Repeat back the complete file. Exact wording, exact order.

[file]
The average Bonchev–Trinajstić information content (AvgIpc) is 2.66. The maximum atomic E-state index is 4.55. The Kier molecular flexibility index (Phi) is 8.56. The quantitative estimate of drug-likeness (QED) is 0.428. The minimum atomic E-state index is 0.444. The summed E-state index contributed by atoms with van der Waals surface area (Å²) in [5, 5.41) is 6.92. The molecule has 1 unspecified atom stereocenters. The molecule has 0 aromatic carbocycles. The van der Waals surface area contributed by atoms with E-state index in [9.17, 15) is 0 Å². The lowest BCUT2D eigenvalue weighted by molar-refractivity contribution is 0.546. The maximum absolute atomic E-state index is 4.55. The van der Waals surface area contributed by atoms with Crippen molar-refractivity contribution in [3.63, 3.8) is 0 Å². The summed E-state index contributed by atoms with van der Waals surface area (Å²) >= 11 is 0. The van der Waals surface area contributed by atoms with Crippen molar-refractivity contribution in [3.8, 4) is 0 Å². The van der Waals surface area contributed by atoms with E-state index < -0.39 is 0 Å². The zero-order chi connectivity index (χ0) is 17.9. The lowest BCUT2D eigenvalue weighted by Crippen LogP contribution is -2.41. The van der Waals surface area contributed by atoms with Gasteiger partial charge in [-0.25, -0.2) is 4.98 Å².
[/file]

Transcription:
The average Bonchev–Trinajstić information content (AvgIpc) is 2.66. The maximum atomic E-state index is 4.55. The Kier molecular flexibility index (Phi) is 8.56. The quantitative estimate of drug-likeness (QED) is 0.428. The minimum atomic E-state index is 0.444. The summed E-state index contributed by atoms with van der Waals surface area (Å²) in [5, 5.41) is 6.92. The molecule has 1 unspecified atom stereocenters. The molecule has 0 aromatic carbocycles. The van der Waals surface area contributed by atoms with E-state index in [9.17, 15) is 0 Å². The lowest BCUT2D eigenvalue weighted by molar-refractivity contribution is 0.546. The maximum absolute atomic E-state index is 4.55. The van der Waals surface area contributed by atoms with Crippen molar-refractivity contribution in [3.63, 3.8) is 0 Å². The summed E-state index contributed by atoms with van der Waals surface area (Å²) >= 11 is 0. The van der Waals surface area contributed by atoms with Crippen molar-refractivity contribution in [3.8, 4) is 0 Å². The van der Waals surface area contributed by atoms with E-state index < -0.39 is 0 Å². The zero-order chi connectivity index (χ0) is 17.9. The lowest BCUT2D eigenvalue weighted by Crippen LogP contribution is -2.41. The van der Waals surface area contributed by atoms with Gasteiger partial charge in [-0.25, -0.2) is 4.98 Å².